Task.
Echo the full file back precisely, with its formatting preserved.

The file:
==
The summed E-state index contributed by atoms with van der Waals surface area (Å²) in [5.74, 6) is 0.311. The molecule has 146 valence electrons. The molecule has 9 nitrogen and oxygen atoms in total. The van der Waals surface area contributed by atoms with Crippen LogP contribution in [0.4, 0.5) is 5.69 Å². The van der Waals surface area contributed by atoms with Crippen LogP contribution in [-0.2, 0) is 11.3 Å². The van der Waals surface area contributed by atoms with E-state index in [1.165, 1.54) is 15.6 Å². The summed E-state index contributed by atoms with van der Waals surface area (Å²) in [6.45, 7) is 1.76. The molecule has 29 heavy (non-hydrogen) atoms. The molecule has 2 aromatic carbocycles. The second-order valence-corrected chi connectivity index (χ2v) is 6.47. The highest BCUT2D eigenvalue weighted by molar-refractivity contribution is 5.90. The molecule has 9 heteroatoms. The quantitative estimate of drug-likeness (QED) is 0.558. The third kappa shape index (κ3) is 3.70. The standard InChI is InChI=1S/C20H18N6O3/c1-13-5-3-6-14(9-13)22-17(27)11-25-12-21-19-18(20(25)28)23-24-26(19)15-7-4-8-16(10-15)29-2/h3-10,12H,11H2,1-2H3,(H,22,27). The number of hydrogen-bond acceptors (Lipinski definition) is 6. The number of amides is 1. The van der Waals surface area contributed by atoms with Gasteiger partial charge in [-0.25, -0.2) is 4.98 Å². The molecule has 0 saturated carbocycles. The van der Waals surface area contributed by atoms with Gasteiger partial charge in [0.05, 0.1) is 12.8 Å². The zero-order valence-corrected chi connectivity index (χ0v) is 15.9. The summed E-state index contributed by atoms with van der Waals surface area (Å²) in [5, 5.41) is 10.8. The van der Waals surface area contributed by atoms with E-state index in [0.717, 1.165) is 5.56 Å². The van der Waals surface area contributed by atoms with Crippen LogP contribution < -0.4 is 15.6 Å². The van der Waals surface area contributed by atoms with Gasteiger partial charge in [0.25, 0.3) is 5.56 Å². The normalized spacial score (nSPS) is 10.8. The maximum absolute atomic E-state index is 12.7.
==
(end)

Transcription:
The summed E-state index contributed by atoms with van der Waals surface area (Å²) in [5.74, 6) is 0.311. The molecule has 146 valence electrons. The molecule has 9 nitrogen and oxygen atoms in total. The van der Waals surface area contributed by atoms with Crippen LogP contribution in [0.4, 0.5) is 5.69 Å². The van der Waals surface area contributed by atoms with Crippen LogP contribution in [-0.2, 0) is 11.3 Å². The van der Waals surface area contributed by atoms with E-state index in [1.165, 1.54) is 15.6 Å². The summed E-state index contributed by atoms with van der Waals surface area (Å²) in [6.45, 7) is 1.76. The molecule has 29 heavy (non-hydrogen) atoms. The molecule has 2 aromatic carbocycles. The second-order valence-corrected chi connectivity index (χ2v) is 6.47. The highest BCUT2D eigenvalue weighted by molar-refractivity contribution is 5.90. The molecule has 9 heteroatoms. The quantitative estimate of drug-likeness (QED) is 0.558. The third kappa shape index (κ3) is 3.70. The standard InChI is InChI=1S/C20H18N6O3/c1-13-5-3-6-14(9-13)22-17(27)11-25-12-21-19-18(20(25)28)23-24-26(19)15-7-4-8-16(10-15)29-2/h3-10,12H,11H2,1-2H3,(H,22,27). The number of hydrogen-bond acceptors (Lipinski definition) is 6. The number of amides is 1. The van der Waals surface area contributed by atoms with Gasteiger partial charge in [-0.25, -0.2) is 4.98 Å². The molecule has 0 saturated carbocycles. The van der Waals surface area contributed by atoms with Gasteiger partial charge in [0.05, 0.1) is 12.8 Å². The zero-order valence-corrected chi connectivity index (χ0v) is 15.9. The summed E-state index contributed by atoms with van der Waals surface area (Å²) in [5, 5.41) is 10.8. The van der Waals surface area contributed by atoms with E-state index in [0.717, 1.165) is 5.56 Å². The van der Waals surface area contributed by atoms with Crippen LogP contribution < -0.4 is 15.6 Å². The van der Waals surface area contributed by atoms with Gasteiger partial charge in [0.25, 0.3) is 5.56 Å². The normalized spacial score (nSPS) is 10.8. The maximum absolute atomic E-state index is 12.7.